MPs to vote on England's new Covid-19 measures after lockdown becomes law

6 January 2021, 06:25

A deserted Regent Street yesterday
A deserted Regent Street yesterday. Picture: PA

By Asher McShane

England's third national lockdown become law overnight and MPs will vote on the regulations retrospectively later.

Restrictions include a stay at home order and the closure of schools to most pupils to tackle rapidly rising coronavirus infection rates.

It's estimated 1 in 50 people had Covid-19 last week - rising to 1 in 30 in London. 1.3 million people have been vaccinated against the virus, Boris Johnson said yesterday.

Chris Hopson from NHS Providers says many hospitals are close to capacity. He said: "It's not just in London and the south east and the east of England, it's also in the south west, the north west, Yorkshire - and every single trust executive that we speak to is saying they are under huge and significant pressure."

MPs will return to Westminster to vote on regulations enforcing England's national lockdown later today as the stringent restrictions entered into force overnight amid spiralling coronavirus cases.

The Commons has been recalled from its Christmas recess for the second time, to debate and retrospectively vote on the measures announced by the Prime Minister on Monday.

READ MORE: 1.3m people vaccinated, PM confirms

Read MORE: More than 1m people currently infected in England

Mr Johnson will update MPs on the new controls at 11.30am, which include the closure of schools to most pupils and a return to the stay at home order - before a vote due in the evening.

The measures are expected to pass with ease, with Labour set to support the motion.

It comes as the World Health Organisation said it would not recommend witholding the second dose of the vaccine for up to 12 weeks, insteading suggesting the interval should be between three and four weeks.

Meanwhile, Education Secretary Gavin Williamson will outline a package of support for young people, after students in England were told this year's GCSE and A-level exams would be scrapped.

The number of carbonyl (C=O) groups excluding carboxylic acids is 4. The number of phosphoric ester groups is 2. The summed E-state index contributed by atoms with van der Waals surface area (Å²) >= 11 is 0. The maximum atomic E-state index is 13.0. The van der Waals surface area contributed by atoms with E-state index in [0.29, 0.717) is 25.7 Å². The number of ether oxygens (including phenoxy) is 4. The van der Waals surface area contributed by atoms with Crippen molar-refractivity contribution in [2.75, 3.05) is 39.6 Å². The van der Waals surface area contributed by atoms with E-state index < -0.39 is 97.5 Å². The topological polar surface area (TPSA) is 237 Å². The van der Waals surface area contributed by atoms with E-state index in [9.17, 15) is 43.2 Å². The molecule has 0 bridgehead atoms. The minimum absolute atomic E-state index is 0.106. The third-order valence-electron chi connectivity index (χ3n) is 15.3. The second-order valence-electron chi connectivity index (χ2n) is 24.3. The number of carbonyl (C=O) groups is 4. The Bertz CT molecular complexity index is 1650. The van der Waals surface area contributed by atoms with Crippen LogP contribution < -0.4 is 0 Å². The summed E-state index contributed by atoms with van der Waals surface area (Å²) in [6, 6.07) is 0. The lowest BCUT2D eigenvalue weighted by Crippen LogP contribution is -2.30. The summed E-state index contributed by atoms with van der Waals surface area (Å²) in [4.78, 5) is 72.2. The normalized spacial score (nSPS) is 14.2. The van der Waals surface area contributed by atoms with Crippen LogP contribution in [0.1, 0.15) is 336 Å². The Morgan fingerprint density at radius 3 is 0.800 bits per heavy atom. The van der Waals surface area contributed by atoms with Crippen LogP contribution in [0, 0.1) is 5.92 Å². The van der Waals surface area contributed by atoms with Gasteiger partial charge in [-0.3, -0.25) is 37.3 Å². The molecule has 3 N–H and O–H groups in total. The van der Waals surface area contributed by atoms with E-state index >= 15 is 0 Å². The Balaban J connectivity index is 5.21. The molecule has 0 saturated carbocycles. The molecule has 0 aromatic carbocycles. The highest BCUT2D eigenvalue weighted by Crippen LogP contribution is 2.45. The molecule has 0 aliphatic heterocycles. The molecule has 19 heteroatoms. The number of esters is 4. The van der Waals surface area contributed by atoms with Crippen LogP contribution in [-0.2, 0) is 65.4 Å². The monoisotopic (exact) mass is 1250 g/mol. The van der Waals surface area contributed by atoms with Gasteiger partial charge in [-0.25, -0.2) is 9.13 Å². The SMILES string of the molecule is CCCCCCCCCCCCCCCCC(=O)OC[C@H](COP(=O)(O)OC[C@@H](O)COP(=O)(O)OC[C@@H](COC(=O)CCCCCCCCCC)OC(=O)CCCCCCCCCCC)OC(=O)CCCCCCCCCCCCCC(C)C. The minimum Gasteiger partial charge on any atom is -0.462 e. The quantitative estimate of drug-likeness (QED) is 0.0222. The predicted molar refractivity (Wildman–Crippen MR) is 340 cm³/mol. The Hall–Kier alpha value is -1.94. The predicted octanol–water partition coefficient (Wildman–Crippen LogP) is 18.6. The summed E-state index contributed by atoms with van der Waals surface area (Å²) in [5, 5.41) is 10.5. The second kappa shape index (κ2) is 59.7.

The regulations enforcing a national lockdown in England came into effect at 00.01 on Wednesday, as new figures suggested one in 50 people had coronavirus last week.

Data from the Office for National Statistics suggested 1.1 million people in private households in England had Covid-19 between December 27 and January 2.

England's chief medical officer Professor Chris Whitty said people must take the 'stay at home' rules seriously as he warned that the country faced a "really serious emergency".

His comments came as the number of daily confirmed cases of coronavirus in the UK topped 60,000 for the first time, while a further 830 people died within 28 days of testing positive for Covid-19 as of Tuesday.

But in a sign of progress, the Prime Minister said that more than 1.3 million people have been vaccinated against the virus across the UK so far, including 23% of all the over 80s in England.

Prof Whitty, speaking alongside Mr Johnson at a Downing Street press conference on Tuesday evening, said the vaccine timetable was "realistic but not easy", and that the NHS would have to use "multiple channels" to get it out.

But questions have been raised over the roll-out, with a pharmacy chief questioning why the NHS is "scrabbling around" for vaccinators when his industry was offering to help.

Simon Dukes, chief executive of the Pharmaceutical Negotiating Services Committee, told The Telegraph: "Rather than scrabbling around trying to find retired GPs and nurses and anyone who has possibly dated skills, you've got an army of thousands of pharmacists up and down the country who administer the flu jab every winter.

"We've been telling the NHS that we're ready, willing and desperate to help. But we've been met by a de facto silence."

Meanwhile The Times reported that two million doses of the Pfizer vaccines held back for boosters would be distributed in the next fortnight.

Labour leader Sir Keir Starmer urged the Government to use the lockdown to create a "round-the-clock" vaccination scheme in order to end "this nightmare".

In a televised response to Mr Johnson's statement, Sir Keir also confirmed he would back the new restrictions in the Commons vote on Wednesday.